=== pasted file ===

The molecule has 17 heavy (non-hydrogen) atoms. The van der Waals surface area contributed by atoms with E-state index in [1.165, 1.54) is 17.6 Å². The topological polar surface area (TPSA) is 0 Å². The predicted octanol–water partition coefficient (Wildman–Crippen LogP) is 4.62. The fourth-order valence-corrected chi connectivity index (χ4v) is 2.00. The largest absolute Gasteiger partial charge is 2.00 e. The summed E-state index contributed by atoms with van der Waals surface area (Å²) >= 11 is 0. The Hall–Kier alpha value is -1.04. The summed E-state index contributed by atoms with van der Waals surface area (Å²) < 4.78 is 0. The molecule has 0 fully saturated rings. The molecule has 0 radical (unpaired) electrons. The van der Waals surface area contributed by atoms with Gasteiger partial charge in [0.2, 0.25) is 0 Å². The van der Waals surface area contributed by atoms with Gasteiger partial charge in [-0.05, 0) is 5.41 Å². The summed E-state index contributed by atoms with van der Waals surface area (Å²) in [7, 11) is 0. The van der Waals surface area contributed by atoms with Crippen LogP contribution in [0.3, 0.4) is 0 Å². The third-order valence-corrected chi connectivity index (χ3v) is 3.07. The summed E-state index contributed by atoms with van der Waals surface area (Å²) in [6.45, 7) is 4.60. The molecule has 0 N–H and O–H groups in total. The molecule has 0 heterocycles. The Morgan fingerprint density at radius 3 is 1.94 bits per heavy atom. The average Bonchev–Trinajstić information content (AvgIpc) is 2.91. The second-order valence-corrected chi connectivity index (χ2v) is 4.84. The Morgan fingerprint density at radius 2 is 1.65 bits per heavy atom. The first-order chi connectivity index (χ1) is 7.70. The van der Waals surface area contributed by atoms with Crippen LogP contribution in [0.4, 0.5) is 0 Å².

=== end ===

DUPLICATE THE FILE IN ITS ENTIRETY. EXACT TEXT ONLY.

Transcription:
The molecule has 17 heavy (non-hydrogen) atoms. The van der Waals surface area contributed by atoms with E-state index in [1.165, 1.54) is 17.6 Å². The topological polar surface area (TPSA) is 0 Å². The predicted octanol–water partition coefficient (Wildman–Crippen LogP) is 4.62. The fourth-order valence-corrected chi connectivity index (χ4v) is 2.00. The largest absolute Gasteiger partial charge is 2.00 e. The summed E-state index contributed by atoms with van der Waals surface area (Å²) >= 11 is 0. The Hall–Kier alpha value is -1.04. The summed E-state index contributed by atoms with van der Waals surface area (Å²) < 4.78 is 0. The molecule has 0 fully saturated rings. The molecule has 0 radical (unpaired) electrons. The van der Waals surface area contributed by atoms with Gasteiger partial charge in [0.2, 0.25) is 0 Å². The van der Waals surface area contributed by atoms with Gasteiger partial charge in [-0.05, 0) is 5.41 Å². The summed E-state index contributed by atoms with van der Waals surface area (Å²) in [7, 11) is 0. The van der Waals surface area contributed by atoms with Crippen LogP contribution in [0.3, 0.4) is 0 Å². The third-order valence-corrected chi connectivity index (χ3v) is 3.07. The summed E-state index contributed by atoms with van der Waals surface area (Å²) in [6.45, 7) is 4.60. The molecule has 0 N–H and O–H groups in total. The molecule has 0 heterocycles. The Morgan fingerprint density at radius 3 is 1.94 bits per heavy atom. The average Bonchev–Trinajstić information content (AvgIpc) is 2.91. The second-order valence-corrected chi connectivity index (χ2v) is 4.84. The Morgan fingerprint density at radius 2 is 1.65 bits per heavy atom. The first-order chi connectivity index (χ1) is 7.70. The van der Waals surface area contributed by atoms with Crippen LogP contribution in [0.4, 0.5) is 0 Å².